Ask yourself how many hours a day you, your kids spend on a computer, doing what they do, clicking, going, seeing, living online, face it, domains are the engine that drive the internet.

    You can speak out of your ass all you want, I am living it.

  17. says

    “How is it that a $100 domain registered in 1995, has paid for my house, cars, lifestyle, and continues to do so, if it is all mist, how do I continue to pull in 7 figure pay checks a year?”
    ==============================

    Why is that the Main-Stream Press and/or FORBES does not catch on to this population of Zillionaires and showcase them each year ?

    Is the Domainer King-Pin Industry really about 50 people ? (too small to matter?)

    Are the Domain High-Rollers selling $500,000 domains like cotton-candy aware of something normal people can’t seem to ever see ? (even real estate experts)

    Why is it that people with what appear to be really cool domains can’t get more than $50 on an auction site, yet some special club takes the same domains and flips them for $500,000 ? Are the buyers channeled like diamond markets?

  18. Tom says

    My domains are generic, and they are built out, no need to name then don’t need a bunch of whois monkeys trying to emulate what I have done. It is not hard people, anyone can do it, but with the right domain it just makes it easier.

    People like the biglie are always to afraid to go out there, put their neck on the link, so what if you lose, you will gain experience, do not let naysayers keep you from expressing your thoughts.

    They are just mad, like the rest, they were late to the feast, and still to this day, they are simply, older, fatter, and a lot more lamer.

  19. says

    “My domains are generic, and they are built out, no need to name then don’t need a bunch of whois monkeys trying to emulate what I have done.”
    ====

    Don’t worry, the Internet is filled with PPC and eBOOK offerings to tell people the details about how to “Make Money While You Sleep”. Traffic Traffic Traffic

    Unfortunately, people who try it come away with 76 cents for their annual fortune.

    When they deduct the 76 cents from the $99 eBook and the thousands of hours invested, they come up disappointed.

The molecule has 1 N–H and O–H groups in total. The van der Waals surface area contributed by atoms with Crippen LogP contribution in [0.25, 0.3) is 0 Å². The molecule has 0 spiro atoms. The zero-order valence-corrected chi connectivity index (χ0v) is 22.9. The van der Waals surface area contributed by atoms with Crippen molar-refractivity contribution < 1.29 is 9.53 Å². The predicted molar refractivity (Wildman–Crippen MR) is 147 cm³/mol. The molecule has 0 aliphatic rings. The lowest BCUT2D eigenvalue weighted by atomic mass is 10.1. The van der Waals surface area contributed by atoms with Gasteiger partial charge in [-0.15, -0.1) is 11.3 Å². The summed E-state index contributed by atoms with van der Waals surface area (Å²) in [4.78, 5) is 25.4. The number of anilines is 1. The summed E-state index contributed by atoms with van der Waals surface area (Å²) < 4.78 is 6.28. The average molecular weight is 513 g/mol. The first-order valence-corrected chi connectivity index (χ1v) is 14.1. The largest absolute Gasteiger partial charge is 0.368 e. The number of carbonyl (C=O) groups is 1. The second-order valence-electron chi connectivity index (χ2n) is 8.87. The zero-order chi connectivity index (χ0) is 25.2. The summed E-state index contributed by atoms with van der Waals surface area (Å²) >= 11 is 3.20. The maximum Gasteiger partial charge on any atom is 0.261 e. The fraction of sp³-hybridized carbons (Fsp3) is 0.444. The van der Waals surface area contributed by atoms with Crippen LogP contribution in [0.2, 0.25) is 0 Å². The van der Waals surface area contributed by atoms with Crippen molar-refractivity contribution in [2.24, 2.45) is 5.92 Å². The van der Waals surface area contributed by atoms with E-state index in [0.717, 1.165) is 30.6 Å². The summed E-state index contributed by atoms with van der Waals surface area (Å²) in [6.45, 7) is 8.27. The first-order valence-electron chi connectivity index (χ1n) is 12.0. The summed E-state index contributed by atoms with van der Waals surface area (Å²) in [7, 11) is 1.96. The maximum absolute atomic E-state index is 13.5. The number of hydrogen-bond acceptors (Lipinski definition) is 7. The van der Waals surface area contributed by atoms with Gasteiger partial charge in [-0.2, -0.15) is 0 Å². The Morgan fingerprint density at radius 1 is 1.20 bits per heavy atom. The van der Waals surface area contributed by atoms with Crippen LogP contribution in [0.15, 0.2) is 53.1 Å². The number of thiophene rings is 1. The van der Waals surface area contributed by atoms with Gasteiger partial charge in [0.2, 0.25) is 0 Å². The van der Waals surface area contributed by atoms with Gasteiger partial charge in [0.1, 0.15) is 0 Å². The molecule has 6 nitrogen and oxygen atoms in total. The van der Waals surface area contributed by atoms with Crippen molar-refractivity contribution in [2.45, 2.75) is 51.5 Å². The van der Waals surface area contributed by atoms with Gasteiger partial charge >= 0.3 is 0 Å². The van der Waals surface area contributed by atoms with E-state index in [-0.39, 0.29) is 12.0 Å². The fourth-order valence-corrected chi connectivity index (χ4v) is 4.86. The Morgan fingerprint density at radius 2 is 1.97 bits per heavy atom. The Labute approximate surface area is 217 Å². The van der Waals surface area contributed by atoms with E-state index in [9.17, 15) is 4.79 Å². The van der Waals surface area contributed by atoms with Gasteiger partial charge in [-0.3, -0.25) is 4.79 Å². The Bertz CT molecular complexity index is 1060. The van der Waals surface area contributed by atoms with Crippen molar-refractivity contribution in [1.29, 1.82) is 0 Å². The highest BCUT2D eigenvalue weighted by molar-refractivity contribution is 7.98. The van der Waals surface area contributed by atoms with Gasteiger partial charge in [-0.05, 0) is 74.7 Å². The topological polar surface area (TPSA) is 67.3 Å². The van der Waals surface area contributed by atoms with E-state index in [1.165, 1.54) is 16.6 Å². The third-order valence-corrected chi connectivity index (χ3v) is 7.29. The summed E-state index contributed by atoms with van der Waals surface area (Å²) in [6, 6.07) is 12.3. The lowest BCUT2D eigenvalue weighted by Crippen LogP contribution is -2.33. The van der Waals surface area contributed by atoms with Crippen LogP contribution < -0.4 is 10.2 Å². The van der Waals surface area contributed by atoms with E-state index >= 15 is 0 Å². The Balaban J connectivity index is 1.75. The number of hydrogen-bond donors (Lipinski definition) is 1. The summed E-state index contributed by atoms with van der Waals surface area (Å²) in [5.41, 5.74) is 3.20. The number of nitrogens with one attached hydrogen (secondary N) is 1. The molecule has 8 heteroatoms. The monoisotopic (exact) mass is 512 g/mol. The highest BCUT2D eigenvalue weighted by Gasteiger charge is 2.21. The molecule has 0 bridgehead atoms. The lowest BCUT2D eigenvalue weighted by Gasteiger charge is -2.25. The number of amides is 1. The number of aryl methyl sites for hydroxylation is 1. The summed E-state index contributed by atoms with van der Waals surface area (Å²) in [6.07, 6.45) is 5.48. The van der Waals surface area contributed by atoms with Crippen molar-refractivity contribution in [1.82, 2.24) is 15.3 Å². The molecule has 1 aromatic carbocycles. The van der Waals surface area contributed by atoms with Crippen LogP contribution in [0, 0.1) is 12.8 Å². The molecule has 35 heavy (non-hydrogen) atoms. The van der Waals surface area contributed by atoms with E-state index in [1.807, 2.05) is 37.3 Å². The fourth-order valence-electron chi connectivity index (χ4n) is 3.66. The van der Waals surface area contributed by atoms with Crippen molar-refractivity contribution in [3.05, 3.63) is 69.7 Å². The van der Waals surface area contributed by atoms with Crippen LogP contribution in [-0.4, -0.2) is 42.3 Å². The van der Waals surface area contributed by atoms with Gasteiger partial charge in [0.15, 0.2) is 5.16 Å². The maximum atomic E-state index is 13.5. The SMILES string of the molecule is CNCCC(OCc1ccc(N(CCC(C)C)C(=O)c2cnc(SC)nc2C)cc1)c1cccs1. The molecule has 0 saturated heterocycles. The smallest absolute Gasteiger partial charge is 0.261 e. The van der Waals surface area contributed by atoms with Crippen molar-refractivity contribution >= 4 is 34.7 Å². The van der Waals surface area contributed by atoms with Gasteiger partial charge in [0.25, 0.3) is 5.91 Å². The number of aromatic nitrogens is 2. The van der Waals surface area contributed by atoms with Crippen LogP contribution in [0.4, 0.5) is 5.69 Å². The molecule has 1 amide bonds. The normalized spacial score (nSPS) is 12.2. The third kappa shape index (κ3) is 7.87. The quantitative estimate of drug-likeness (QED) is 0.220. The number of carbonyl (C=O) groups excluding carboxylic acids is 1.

Many conclude, there must be an element of luck. Others conclude there is a lot of hype. A very few conclude the Registry Cabal fabricates the markets.

  20. says

    “It’s 2011 where people know, understand, and expect that domain names will be taken. We just don’t care about them anymore, and if your product is awesome we’re able to find it.”
    ====
    “It’s 2011 where people know, understand, and expect that domain names will be BRANDS …if your product is awesome …you will have your own BRAND…as part of the product”

    .TRUMP

  21. Louise says

    Good article! Persuasive logic in favor of investing in a great domain name! MOST brands benefit from that direction! Only there are a couple of exceptions – and I mean, only a COUPLE! – Google being one, and Flickr being another one, that I’m sure did better from a misspell. Google is a misspell of Googol – that’s what the founders were aiming for, and they didn’t know better, and built their brand on a misspell, but noone knows the difference, and it became a verb, to Google someone, so it is fine, and Flickr has more punch dropping the “e,” IMO. It’s shorter and quicker, like a flicker of light: Flickr. Plus, the artists did a dynamite job with the red R at the end of the logo, to imprint it on your memory. I viewed Flickr online before I heard the name. Outside of those two, there are likely many great examples where the investment would have made the difference in the branding, but we don’t hear about them, because we don’t know their name.

  22. says

    wsj totally miss the point, it’s not about the name it’s about the massive ammounts of traffic these domains already get. He show general miss-understanding of HIS marketplace. Fool. Utter fool.

  23. ioctl says

    it’s painful to see old organisations with such strong reutations so absolutely clueless.

    why does wsj have *blogs*? these “bloggers” are churning out absolute garbage. it just degrades the reputation of the publication they ostensibly represent.

    why are these publications starting their own url shortening services?

    it just looks silly to see them imitating every new trend, when clearly they do not know what they’re doing.

    why does every website have a facebook and a twitter button and promote this “like” nonsense?

    if in the opinion of the journal (it’s sad to think these “bloggers” represent the wsj), domains are not smart investments, then why are they giving attention to them?

    surely there must be other more worthy investments to cover.

    the internet is not radio and it’s not tv. it’s more like millions of monkeys tapping away at typewriters. as the meme goes, eventually they may produce the complete works of shakespeare. some otherwise capable investors will just refuse to get involved with domains until that point, until there is some sort of order to all this, until things start to “make sense”. meanwhile, others who have invested in domains are doing quite well, in spite (or perhaps because) of the chaos. that’s “domaining” in a nutshell. it doesn’t have to make sense. it just works.

    if you don’t understand it, then just ignore it.